Certainly a sophisticated threat actor could very easily find ways into the SEC system, a former attorney for the agency told CNBC.
The U.S. Securities and Exchange Commission database that was hacked is decades old, former SEC attorney Scott Kimpel told CNBC on Thursday.
The country's top regulator said on Wednesday it discovered last month that its corporate disclosure database was breached in 2016. It is currently investigating the matter, which may have resulted in hackers profiting by trading using insider information stolen from the system.
Kimpel said there are various security systems that are put in place in the SEC' s database.
However, "you are dealing with a system that really was built in the 1980s and has been updated through patches over the last three decades," he said in an interview with " Power Lunch ."
"Certainly a sophisticated threat actor, be it a nation-state or organized crime or some other person with those sort of inclinations, could very easily find ways into the system."
However, former SEC counsel Bradley Bondi told " Closing Bell " he was very surprised by the intrusion given the tight security in that part of the SEC's system.
"What happened here was the equivalent of a hacker going into Fort Knox and stealing some gold bars," he said.
The system, called EDGAR, houses millions of documents that companies are required to file to the SEC so they can be accessed by investors.
The hackers gained access by exploiting a software glitch in the test filing component of the system to gain access to non-public information, the agency said.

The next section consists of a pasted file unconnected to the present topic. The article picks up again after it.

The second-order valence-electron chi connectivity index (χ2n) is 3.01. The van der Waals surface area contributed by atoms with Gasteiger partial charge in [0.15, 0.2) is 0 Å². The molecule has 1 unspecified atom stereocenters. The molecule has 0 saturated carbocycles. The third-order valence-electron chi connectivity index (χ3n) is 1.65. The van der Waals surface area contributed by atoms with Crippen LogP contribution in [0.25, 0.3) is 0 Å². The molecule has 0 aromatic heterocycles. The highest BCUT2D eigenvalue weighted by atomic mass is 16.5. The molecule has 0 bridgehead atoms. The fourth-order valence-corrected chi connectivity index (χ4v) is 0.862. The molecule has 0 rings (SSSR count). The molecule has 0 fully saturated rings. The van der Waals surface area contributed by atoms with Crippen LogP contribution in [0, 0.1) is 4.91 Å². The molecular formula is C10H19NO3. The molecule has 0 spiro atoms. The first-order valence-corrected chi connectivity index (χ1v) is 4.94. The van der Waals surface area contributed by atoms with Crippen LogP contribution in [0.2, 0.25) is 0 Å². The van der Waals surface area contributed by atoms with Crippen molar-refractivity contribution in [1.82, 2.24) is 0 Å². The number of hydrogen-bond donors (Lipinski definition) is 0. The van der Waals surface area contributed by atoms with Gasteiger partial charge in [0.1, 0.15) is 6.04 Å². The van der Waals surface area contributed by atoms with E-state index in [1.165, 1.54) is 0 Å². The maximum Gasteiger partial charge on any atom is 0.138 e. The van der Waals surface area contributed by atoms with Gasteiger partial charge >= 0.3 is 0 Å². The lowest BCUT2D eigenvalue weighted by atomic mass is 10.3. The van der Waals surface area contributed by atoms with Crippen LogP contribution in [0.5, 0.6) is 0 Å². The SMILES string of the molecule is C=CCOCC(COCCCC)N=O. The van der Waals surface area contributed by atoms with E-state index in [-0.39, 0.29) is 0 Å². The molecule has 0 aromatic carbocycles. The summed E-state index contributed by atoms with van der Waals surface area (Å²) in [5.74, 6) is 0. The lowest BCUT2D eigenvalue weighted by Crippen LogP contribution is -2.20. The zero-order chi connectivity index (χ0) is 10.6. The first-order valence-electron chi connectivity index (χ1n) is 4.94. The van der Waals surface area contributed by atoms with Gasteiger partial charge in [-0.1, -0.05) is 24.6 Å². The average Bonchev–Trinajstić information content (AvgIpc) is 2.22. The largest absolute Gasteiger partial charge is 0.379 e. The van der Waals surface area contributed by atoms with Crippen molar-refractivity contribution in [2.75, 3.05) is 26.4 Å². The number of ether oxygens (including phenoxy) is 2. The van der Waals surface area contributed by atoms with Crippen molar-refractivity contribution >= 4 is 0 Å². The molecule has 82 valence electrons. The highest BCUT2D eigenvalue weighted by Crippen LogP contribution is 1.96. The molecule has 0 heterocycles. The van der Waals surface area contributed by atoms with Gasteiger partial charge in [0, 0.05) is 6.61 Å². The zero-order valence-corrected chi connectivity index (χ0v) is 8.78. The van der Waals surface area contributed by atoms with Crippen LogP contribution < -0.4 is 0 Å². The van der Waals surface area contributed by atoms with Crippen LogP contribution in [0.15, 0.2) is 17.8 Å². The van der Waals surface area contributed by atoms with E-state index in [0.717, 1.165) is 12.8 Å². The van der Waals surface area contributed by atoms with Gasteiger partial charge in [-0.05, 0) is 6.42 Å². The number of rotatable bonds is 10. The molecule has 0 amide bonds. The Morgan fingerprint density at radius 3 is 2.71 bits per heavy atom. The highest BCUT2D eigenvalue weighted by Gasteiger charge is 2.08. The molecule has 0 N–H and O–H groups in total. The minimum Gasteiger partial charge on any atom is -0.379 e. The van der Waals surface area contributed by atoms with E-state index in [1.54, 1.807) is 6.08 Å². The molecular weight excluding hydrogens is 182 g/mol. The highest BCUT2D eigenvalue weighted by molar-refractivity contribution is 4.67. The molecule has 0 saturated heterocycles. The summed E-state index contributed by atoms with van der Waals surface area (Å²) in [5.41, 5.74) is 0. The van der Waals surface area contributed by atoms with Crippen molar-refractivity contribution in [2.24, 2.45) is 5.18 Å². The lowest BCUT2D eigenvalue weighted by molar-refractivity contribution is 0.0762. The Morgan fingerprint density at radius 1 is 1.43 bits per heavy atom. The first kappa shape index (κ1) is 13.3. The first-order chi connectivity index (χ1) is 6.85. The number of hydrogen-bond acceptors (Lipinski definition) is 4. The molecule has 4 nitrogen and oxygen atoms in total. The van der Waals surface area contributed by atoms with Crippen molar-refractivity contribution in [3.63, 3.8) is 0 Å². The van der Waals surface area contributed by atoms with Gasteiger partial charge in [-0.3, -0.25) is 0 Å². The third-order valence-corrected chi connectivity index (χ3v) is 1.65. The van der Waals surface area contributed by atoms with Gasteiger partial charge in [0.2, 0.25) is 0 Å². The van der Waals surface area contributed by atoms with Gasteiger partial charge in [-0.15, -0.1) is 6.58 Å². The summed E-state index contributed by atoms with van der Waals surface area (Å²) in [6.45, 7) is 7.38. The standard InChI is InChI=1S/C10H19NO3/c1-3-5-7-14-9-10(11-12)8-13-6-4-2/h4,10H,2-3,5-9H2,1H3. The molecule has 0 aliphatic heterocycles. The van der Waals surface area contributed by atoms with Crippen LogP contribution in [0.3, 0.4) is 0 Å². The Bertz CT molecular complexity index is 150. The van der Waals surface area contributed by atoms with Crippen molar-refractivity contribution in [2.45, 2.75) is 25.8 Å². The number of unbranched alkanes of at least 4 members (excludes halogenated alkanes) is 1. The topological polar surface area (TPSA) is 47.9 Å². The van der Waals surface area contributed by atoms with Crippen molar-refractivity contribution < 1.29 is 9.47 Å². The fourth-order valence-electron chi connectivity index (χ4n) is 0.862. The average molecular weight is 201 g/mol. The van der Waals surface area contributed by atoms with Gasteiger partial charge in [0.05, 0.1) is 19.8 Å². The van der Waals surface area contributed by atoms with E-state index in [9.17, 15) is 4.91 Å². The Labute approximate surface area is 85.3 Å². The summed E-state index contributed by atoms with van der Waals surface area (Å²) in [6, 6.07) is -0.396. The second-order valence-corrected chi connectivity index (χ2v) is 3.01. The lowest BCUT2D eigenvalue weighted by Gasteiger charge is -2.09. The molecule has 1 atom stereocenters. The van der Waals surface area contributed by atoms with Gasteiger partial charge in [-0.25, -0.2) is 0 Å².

Kimpel said companies often make test filings in the hours or days before the actual filings are done. He now suggests companies wait to do it until the last possible second.
"If you would do a test filing at night, for example, before you file the next morning that data sits on the server 12, 14 hours, giving a cybercriminal … plenty of time to play with whatever information they're able to obtain," he said.
The SEC "promptly" patched the vulnerability after detecting it in 2016, but the regulator only became aware last month that the glitch "may have provided the basis for illicit gain through trading," it said.
Bondi said catching those who may have committed the hack and traded illegally on the inside information will be a difficult task.
"It's going to take a while, I think, for the SEC to piece through and determine really the impact here of these hacks," he said. "But they do have the tools, and they do have the legal arsenal to … bring these people to justice."
According to a report reviewed by Reuters, the U.S. Department of Homeland Security detected five "critical" cybersecurity weaknesses on the SEC's computers as of Jan. 23, 2017.
— CNBC's Kerima Greene and Reuters contributed to this report.